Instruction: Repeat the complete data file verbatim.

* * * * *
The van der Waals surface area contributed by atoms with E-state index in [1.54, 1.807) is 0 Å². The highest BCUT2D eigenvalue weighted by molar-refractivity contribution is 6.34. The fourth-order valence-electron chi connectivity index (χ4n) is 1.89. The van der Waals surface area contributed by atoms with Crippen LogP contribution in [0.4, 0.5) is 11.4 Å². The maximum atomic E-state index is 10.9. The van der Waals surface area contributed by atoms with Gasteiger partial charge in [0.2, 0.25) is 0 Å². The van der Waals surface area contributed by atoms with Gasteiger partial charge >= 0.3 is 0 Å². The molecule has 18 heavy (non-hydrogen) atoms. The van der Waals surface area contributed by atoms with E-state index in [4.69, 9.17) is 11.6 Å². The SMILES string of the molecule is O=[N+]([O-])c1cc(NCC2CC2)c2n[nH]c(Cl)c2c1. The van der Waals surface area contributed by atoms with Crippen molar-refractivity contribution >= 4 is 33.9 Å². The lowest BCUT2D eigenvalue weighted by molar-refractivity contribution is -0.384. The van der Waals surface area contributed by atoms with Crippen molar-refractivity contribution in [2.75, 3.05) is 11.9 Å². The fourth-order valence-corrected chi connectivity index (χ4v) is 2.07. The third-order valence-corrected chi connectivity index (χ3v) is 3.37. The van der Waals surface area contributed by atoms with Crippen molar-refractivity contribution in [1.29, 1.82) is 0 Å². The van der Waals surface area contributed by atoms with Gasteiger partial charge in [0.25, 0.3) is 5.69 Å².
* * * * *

The van der Waals surface area contributed by atoms with E-state index in [1.54, 1.807) is 0 Å². The highest BCUT2D eigenvalue weighted by molar-refractivity contribution is 6.34. The fourth-order valence-electron chi connectivity index (χ4n) is 1.89. The van der Waals surface area contributed by atoms with Crippen LogP contribution in [0.4, 0.5) is 11.4 Å². The maximum atomic E-state index is 10.9. The van der Waals surface area contributed by atoms with Gasteiger partial charge in [0.2, 0.25) is 0 Å². The van der Waals surface area contributed by atoms with Gasteiger partial charge >= 0.3 is 0 Å². The molecule has 18 heavy (non-hydrogen) atoms. The van der Waals surface area contributed by atoms with E-state index in [4.69, 9.17) is 11.6 Å². The SMILES string of the molecule is O=[N+]([O-])c1cc(NCC2CC2)c2n[nH]c(Cl)c2c1. The van der Waals surface area contributed by atoms with Crippen molar-refractivity contribution >= 4 is 33.9 Å². The lowest BCUT2D eigenvalue weighted by molar-refractivity contribution is -0.384. The van der Waals surface area contributed by atoms with Crippen molar-refractivity contribution in [2.75, 3.05) is 11.9 Å². The fourth-order valence-corrected chi connectivity index (χ4v) is 2.07. The third-order valence-corrected chi connectivity index (χ3v) is 3.37. The van der Waals surface area contributed by atoms with Crippen molar-refractivity contribution in [1.29, 1.82) is 0 Å². The van der Waals surface area contributed by atoms with Gasteiger partial charge in [0.25, 0.3) is 5.69 Å².